Like so many Americans, Simonne Mitchelson’s heart hurt as she watched the killing of George Floyd last spring. But her heart broke when her industry, the wineries of California’s Central Coast, largely remained silent even as many other businesses across the country pledged to address racial injustice.
For support, Mitchelson reached out to Justin Trabue, the only other Black person she’d ever met in the local wine community. Both of them believed it was time to take direct action to promote racial inclusion in wine.
Eric Bach and Cameron and Marlen Porter, who produce Central Coast wines, were also disturbed by the industry’s lack of diversity. They too felt Floyd’s death demanded action.
Two hundred miles to the south, two wine enthusiasts, both of them Black men, had come to the same conclusion. Khalil Kinsey, a Los Angeles art curator, and Teron Stevenson, a partner in a pair of L.A. wine bars, told each other that Floyd’s death could help catalyze diversity in wine.
In the interconnected wine world, it took only a bit of kismet to bring all of them together. A few weeks of Zoom meetings produced a plan to bring diversity to the industry they all love and honor to the memory of a man whose death forced them to see the industry with new eyes.
Their plan: raise college scholarship funds to support BIPOC (Black, Indigenous and people of color) students who want careers in wine. They’d do it through a Black-culture-centric wine club.
“The least expected consequence of George Floyd’s death,” says Lou Garcia, vice president of the Association of African American Vintners, has been the rush to create diversity in wine.
A former CFO with Hall Wines in Napa Valley and owner of Stover Oaks, a negociant brand, Garcia knows how it feels to be the only Black person in the room at wine industry conferences as well as consumer tastings.
Wineries, he says, are realizing this is their problem to fix.
A Black South African who immigrated to America as a child, Mitchelson had followed her wine dreams to New Zealand, Tasmania and the Napa Valley before her recent move to the Central Coast, where she works as the South Coast Estate manager at Jackson Family Wines in Los Olivos. .
Wine is a rural industry, by definition, located in less diverse places, Mitchelson says. The Central Coast, equidistance from California’s dominate urban centers, is particularly so. “No exaggeration, outside of the people working in the fields, it is glaringly white.”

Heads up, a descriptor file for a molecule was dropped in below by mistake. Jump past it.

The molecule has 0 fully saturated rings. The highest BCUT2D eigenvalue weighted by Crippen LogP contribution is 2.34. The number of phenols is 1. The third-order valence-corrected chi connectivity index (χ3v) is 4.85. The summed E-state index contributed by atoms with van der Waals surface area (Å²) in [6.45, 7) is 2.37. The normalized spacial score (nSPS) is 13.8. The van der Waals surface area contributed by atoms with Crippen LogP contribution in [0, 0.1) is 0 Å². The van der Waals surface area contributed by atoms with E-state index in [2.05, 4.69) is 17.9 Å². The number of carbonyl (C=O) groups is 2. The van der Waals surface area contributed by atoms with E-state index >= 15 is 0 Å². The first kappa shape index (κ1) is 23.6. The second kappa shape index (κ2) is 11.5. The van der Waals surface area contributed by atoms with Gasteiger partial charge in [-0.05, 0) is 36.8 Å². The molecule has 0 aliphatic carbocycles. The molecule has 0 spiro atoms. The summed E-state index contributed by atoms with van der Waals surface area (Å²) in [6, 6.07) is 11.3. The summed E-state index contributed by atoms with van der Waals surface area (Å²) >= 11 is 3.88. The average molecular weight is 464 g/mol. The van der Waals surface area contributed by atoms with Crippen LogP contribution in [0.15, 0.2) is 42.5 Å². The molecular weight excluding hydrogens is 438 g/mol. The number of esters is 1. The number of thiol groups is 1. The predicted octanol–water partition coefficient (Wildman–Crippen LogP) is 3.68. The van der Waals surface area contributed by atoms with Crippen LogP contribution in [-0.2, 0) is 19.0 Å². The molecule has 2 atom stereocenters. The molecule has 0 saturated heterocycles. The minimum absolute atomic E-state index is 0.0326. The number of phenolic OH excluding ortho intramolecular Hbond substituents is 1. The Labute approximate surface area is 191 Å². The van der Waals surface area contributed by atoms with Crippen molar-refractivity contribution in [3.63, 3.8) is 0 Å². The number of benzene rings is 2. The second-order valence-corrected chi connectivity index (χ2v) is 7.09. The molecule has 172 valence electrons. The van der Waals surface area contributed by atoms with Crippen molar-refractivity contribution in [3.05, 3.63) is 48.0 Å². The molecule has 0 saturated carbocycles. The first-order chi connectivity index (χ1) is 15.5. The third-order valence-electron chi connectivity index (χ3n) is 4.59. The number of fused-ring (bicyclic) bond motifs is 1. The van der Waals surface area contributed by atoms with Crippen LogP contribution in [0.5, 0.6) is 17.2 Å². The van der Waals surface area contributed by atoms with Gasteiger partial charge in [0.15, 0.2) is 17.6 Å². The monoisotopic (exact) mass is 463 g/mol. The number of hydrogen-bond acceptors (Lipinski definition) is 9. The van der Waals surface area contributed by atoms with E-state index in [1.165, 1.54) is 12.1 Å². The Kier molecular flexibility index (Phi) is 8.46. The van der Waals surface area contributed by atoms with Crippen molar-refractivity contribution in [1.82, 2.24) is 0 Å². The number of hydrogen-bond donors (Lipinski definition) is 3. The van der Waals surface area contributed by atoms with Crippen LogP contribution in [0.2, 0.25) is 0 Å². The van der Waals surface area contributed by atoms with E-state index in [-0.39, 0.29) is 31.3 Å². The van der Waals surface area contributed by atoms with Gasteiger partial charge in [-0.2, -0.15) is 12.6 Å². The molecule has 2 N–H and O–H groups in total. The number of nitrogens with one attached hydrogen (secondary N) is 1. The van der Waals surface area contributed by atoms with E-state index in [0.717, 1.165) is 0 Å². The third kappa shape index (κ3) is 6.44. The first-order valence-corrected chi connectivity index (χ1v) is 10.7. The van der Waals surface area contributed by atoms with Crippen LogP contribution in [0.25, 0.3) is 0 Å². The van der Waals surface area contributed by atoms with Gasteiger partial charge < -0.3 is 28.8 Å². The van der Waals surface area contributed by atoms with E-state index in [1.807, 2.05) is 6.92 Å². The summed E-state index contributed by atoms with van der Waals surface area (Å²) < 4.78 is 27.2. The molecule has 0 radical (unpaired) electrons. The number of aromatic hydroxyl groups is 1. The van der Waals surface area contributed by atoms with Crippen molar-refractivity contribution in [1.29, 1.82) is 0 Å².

Already feeling isolated by the pandemic, Mitchelson penned an emotional plea to the industry to diversify after Floyd’s death. Although she’d met Trabue, who works in hospitality at Ancient Peaks Winery in Santa Margarita, just once, she asked for her thoughts.
Together, they polished, signed and emailed the letter to wineries up and down the Central Coast and posted it to social media in early June. “Your silence is deafening,” they wrote. “The wine industry is one of great power in this country, but has always been out of reach for Black people and people of color.”
They asked wineries to join the fight against racism by donating to R.A.C.E. Matters, an organization in San Luis Obispo that amplifies racial justice issues through social, cultural and artistic events.
The response was swift. Within 24 hours, the women had raised $5,000; by the end of the week, donations had grown to $14,800, then a record fundraiser for R.A.C.E. Matters.
“It opened doors and created conversations I never imagined,” says Trabue. “It was all about positive change, creating diversity and inclusion opportunities.”
A few weeks later, the pair sent a second fundraising email to a handful of local wineries, this time to create a BIPOC scholarship to the wine and viticulture program at Cal Poly San Luis Obispo, Trabue’s alma mater. The first donation was $25,000; within a month they’d raised $100,000.
Mitchelson and Trabue were part of a community awakening, says Courtney Haile, co-founder of R.A.C.E. Matters. Her organization has since received close to $100,000 in community support.
Cameron Porter and his winemaker wife, Marlen, who own Amplify Wines, were among the Central Coast vintners who received the first email from Trabue and Mitchelson and were inspired. Marlen says she knows how the women feel. “As a Mexican American … as a person of color, it wasn’t easy to be taken seriously as a winemaker,” she says. “I am passionate about helping other women of color.”
Bach, who owns Good Boy Wine and is a friend of the Porters, was inspired as well. Bach and Cameron Porter are white.
“There is an obvious lack of diversity in wine,” Bach says. The three winemakers wanted to do more to ensure racial equity in wine and reached out to Khalil Kinsey and Teron Stevenson.
Kinsey is the general manager and curator of the Kinsey African American Art & History Collection, a traveling exploration of the cultural contributions of Black Americans. Stevenson is co-owner of the Friend , a wine bar in Silver Lake, and the Little Friend in Venice. The two wine buddies had been thinking about how they could best promote racial justice.